Not that the music creation is complicated, it’s just much deeper than anything else in the game, and allows for a decent range of rhythm and melody application. You record four instruments separately, essentially being your own complete band. First you lay down your rhythm guitar track (with handy metronome to keep beat), by strumming across the strings with your stylus. You can change chords by holding a direction on the d-pad, as well as toggle distortion, and wiggle the whammy bar. You can pluck strings individually. You could lose hours just messing with the rhythm guitar.
But then you’ve got bass, which you can both pick and slap (by tapping the strings). And then you’ve got lead guitar, where you can bend strings to create bluesy or glam-y solos. Finally, you’ve got drums, where the whole set is displayed on the touch screen, and you can tap away to create any beats you want. The only real flaw in this mode is with the drums - you can’t hope to make a complex beat with just the stylus, and tapping the screen with your fingers doesn’t register consistently. Luckily, you can use the DS buttons, although it takes some getting used to.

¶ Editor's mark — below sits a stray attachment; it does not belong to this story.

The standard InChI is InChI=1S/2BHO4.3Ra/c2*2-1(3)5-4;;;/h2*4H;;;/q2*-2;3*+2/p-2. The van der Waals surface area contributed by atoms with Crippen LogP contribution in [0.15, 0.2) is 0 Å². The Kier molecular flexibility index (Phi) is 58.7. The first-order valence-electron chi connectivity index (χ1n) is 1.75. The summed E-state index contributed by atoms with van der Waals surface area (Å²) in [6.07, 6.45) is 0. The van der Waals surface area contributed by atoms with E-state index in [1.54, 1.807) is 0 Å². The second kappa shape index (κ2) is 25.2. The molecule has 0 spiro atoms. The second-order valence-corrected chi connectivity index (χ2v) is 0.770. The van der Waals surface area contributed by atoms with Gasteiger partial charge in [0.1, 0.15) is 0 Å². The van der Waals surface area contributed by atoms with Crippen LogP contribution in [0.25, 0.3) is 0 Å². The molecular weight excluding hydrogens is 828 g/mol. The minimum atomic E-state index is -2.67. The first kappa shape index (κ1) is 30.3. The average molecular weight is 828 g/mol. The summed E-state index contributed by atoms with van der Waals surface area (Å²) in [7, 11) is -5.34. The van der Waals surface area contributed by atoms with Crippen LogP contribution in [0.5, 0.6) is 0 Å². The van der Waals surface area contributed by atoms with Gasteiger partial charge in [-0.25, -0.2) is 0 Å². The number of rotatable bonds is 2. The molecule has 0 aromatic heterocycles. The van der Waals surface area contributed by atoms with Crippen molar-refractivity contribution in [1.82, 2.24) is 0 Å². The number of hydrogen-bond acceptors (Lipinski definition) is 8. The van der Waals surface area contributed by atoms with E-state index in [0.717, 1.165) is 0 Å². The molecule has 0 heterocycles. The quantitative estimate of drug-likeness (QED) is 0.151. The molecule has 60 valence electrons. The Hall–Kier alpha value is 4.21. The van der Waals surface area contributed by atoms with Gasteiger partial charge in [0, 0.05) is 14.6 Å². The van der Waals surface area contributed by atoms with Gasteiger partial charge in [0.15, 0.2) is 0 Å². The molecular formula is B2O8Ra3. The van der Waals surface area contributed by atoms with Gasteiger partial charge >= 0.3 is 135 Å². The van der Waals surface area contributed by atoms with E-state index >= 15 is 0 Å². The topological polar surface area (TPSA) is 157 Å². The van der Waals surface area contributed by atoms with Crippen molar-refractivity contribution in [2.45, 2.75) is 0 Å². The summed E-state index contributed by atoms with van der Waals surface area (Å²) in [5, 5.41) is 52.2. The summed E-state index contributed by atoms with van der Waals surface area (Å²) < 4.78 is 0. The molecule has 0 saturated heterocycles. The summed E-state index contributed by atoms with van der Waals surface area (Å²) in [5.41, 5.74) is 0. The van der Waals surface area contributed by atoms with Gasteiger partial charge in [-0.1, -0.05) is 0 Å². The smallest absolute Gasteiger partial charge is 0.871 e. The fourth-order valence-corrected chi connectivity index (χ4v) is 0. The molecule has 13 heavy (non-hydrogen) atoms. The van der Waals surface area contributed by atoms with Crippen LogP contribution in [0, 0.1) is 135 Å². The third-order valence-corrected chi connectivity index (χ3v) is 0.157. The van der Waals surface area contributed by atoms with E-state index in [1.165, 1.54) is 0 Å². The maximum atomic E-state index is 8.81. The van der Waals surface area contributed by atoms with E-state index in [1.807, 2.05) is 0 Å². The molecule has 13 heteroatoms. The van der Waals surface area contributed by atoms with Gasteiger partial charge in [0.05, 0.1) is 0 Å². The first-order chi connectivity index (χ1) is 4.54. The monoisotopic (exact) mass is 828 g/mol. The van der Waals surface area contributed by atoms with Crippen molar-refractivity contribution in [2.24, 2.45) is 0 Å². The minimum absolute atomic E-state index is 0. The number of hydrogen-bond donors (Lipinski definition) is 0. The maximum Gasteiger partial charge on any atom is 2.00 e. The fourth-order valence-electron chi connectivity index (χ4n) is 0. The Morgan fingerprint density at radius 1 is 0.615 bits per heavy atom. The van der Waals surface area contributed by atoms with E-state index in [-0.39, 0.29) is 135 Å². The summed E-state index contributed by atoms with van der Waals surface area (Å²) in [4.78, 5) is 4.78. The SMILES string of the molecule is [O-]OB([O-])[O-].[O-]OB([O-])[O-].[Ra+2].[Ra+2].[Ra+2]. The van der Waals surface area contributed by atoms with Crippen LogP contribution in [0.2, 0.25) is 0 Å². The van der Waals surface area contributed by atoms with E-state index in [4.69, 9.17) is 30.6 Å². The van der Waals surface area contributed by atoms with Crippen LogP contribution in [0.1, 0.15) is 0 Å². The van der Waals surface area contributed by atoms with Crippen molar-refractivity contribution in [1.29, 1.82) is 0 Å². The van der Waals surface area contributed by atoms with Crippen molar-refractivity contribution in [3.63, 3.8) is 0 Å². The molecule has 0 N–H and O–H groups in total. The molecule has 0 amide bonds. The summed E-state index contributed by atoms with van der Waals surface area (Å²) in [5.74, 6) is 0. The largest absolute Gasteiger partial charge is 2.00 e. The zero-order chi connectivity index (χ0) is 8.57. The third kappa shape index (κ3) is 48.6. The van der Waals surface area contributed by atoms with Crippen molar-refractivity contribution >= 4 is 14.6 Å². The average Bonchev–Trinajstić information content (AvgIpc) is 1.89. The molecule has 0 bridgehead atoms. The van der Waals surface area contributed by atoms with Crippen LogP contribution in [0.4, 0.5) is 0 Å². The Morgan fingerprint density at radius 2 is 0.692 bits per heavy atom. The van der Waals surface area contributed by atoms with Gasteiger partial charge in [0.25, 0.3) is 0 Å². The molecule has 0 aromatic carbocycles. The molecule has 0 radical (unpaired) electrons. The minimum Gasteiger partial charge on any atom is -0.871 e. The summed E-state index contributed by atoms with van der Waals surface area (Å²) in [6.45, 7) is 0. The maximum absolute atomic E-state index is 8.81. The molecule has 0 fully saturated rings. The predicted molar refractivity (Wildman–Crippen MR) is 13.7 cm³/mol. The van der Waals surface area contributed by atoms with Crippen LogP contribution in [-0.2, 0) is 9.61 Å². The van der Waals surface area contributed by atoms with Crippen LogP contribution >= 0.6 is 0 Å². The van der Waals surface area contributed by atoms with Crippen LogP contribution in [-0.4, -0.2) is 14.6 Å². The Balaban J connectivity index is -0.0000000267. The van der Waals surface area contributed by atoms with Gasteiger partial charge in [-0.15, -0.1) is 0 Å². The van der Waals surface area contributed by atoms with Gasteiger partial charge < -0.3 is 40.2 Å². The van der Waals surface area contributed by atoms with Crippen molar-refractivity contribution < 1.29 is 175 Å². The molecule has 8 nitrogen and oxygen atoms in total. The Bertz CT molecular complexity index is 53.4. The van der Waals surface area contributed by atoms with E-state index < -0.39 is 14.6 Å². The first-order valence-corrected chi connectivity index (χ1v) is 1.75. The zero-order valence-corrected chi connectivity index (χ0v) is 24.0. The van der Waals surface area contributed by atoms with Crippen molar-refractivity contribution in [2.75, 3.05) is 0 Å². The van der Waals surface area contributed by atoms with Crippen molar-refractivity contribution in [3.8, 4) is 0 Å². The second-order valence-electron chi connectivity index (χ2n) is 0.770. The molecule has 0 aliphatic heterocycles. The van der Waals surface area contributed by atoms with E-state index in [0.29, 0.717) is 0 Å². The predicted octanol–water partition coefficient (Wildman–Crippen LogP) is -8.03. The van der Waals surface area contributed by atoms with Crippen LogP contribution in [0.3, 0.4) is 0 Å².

If you want to make your own music in a fun and intuitive way, and can somehow put your dignity on hold, you could get a lot of use from Hannah Montana. And don’t worry - you don’t ever have to play the story mode - you can just jump right to the music from the main menu.
Still, there is a whole lot of game other than the music creation, and unfortunately it drags down the overall score. There’s a music video editing mode, which is horrid and useless - why would anyone want to actually watch a low-poly character run through awkward looped animations, set to ultra-cheesy pop music with no vocals? It’s doubtful even little girls would like it.